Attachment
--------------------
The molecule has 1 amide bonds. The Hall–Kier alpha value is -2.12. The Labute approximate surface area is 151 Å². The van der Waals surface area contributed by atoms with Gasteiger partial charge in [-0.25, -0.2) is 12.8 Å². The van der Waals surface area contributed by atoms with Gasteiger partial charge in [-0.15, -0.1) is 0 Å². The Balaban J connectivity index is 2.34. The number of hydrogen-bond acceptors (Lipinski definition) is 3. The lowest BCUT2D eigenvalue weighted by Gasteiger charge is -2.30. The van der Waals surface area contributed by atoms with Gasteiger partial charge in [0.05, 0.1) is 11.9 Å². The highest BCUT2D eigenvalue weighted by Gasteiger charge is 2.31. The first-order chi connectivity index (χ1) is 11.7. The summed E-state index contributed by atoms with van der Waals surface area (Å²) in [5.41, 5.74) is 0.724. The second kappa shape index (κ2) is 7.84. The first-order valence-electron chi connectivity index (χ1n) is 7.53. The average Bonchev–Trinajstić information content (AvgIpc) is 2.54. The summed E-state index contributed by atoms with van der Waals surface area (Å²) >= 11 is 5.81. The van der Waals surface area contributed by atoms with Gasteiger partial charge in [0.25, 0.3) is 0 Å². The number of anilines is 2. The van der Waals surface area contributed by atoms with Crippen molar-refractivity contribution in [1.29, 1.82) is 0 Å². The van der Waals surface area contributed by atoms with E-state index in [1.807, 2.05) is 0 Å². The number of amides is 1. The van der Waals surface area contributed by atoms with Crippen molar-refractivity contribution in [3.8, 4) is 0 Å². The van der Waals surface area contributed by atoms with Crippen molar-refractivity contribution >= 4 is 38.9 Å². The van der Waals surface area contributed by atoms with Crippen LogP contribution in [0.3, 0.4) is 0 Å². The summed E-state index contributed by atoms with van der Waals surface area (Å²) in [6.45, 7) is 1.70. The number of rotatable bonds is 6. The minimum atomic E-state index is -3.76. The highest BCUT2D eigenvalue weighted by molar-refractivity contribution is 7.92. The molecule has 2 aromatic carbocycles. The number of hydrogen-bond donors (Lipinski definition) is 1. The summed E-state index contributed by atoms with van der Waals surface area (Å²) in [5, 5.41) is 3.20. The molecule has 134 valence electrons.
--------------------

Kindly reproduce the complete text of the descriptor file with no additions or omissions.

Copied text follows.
The molecule has 1 amide bonds. The Hall–Kier alpha value is -2.12. The Labute approximate surface area is 151 Å². The van der Waals surface area contributed by atoms with Gasteiger partial charge in [-0.25, -0.2) is 12.8 Å². The van der Waals surface area contributed by atoms with Gasteiger partial charge in [-0.15, -0.1) is 0 Å². The Balaban J connectivity index is 2.34. The number of hydrogen-bond acceptors (Lipinski definition) is 3. The lowest BCUT2D eigenvalue weighted by Gasteiger charge is -2.30. The van der Waals surface area contributed by atoms with Gasteiger partial charge in [0.05, 0.1) is 11.9 Å². The highest BCUT2D eigenvalue weighted by Gasteiger charge is 2.31. The first-order chi connectivity index (χ1) is 11.7. The summed E-state index contributed by atoms with van der Waals surface area (Å²) in [5.41, 5.74) is 0.724. The second kappa shape index (κ2) is 7.84. The first-order valence-electron chi connectivity index (χ1n) is 7.53. The average Bonchev–Trinajstić information content (AvgIpc) is 2.54. The summed E-state index contributed by atoms with van der Waals surface area (Å²) >= 11 is 5.81. The van der Waals surface area contributed by atoms with Gasteiger partial charge in [0.25, 0.3) is 0 Å². The number of anilines is 2. The van der Waals surface area contributed by atoms with Crippen molar-refractivity contribution in [1.29, 1.82) is 0 Å². The van der Waals surface area contributed by atoms with E-state index in [1.807, 2.05) is 0 Å². The number of amides is 1. The van der Waals surface area contributed by atoms with Crippen molar-refractivity contribution in [3.8, 4) is 0 Å². The van der Waals surface area contributed by atoms with Crippen molar-refractivity contribution >= 4 is 38.9 Å². The van der Waals surface area contributed by atoms with Crippen LogP contribution in [0.3, 0.4) is 0 Å². The summed E-state index contributed by atoms with van der Waals surface area (Å²) in [6.45, 7) is 1.70. The number of rotatable bonds is 6. The minimum atomic E-state index is -3.76. The highest BCUT2D eigenvalue weighted by molar-refractivity contribution is 7.92. The molecule has 2 aromatic carbocycles. The number of hydrogen-bond donors (Lipinski definition) is 1. The summed E-state index contributed by atoms with van der Waals surface area (Å²) in [5, 5.41) is 3.20. The molecule has 134 valence electrons.